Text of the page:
The best course of action for the Lions would be to make things simple and just sign Okwara to a multi-year extension. It doesn't have to be a knee-buckler—a two- or three-year deal would be a nice reward for Okwara's performance last season.
But if the Lions want to go the thrifty route, it's imperative they hit Okwara with a high tender—as in first-round tender. If they don't, it's just about a certainty that someone's going to sign Okwara to an offer sheet that could involve a bigger raise than the Lions could have given him to start with.
Play this smart, Detroit.
There's a first time for everything.
Green Bay Packers
Cornerback Bashaud Breeland
Back in December, veteran cornerback Bashaud Breeland told Ryan Wood of Packers News that he hoped to return to the team in 2019.
"If I have the opportunity," Breeland said, "I would (like to come back). At this point in time, the Green Bay Packers have first dibs because I'm here. They can make it happen at any moment."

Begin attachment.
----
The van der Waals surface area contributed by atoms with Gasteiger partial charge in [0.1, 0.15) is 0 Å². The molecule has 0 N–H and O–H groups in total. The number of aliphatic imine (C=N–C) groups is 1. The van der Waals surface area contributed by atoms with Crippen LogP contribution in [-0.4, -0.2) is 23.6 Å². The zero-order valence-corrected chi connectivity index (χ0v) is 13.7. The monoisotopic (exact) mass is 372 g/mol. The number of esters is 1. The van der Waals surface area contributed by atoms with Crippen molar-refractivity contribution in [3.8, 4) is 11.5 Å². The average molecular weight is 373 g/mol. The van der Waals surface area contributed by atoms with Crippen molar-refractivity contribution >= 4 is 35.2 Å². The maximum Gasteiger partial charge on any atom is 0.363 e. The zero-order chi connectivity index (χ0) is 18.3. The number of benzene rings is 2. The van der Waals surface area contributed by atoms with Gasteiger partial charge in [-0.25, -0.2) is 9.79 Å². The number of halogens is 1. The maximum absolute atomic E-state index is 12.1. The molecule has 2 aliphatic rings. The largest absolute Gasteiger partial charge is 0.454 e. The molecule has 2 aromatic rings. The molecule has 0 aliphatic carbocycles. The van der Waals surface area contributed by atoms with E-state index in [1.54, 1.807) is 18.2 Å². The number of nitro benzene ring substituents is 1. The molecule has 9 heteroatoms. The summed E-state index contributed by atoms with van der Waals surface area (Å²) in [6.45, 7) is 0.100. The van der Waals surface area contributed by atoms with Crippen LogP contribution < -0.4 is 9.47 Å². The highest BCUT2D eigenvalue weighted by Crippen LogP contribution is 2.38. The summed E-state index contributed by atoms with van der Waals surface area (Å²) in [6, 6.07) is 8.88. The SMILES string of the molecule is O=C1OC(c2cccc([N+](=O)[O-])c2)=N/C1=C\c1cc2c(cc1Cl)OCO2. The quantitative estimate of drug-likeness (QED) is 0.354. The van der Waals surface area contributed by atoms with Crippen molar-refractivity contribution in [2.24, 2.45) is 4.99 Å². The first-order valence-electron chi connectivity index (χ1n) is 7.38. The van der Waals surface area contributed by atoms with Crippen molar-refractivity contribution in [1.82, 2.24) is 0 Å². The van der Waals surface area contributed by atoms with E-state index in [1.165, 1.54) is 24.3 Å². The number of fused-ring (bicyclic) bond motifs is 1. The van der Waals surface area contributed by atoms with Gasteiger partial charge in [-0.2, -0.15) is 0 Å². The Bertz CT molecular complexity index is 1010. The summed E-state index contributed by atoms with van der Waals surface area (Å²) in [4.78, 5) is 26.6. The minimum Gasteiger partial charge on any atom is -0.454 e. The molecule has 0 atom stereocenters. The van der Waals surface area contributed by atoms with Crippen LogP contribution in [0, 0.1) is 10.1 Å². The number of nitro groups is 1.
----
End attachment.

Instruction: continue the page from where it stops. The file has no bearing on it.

That feeling is likely mutual.
After a freak injury voided his lucrative deal with the Carolina Panthers, Breeland languished on the open market before eventually signing a "prove it" deal with the Packers. Injuries continued to be an issue for the five-year veteran, who played in just seven games for the Pack.
But when he was in the lineup, Breeland provided a steadying veteran presence in Green Bay's young secondary. Capable of playing both inside and out, bringing back Breeland to do the same in 2019 makes a lot of sense for the Packers.
It's also not going to be especially expensive.
Outside Linebacker Jadeveon Clowney
Back in 2014, Jadeveon Clowney was the No. 1 overall pick in the draft. And despite never amassing double-digit sacks in a season, Pro Football Focus and Over the Cap's Jason Fitzgerald have tabbed Clowney as the top potential free agent of 2019.
"Clowney has basically every soft factor going for him when it comes to earning a big salary as a free agent," Fitzgerald said. "His status as a former number 1 draft pick generally puts him in a class by himself. While we can argue statistics and production versus the rest of the edge rushers, his draft grade likely means that there is strong support on 32 teams that he is the best player available and by a wide margin."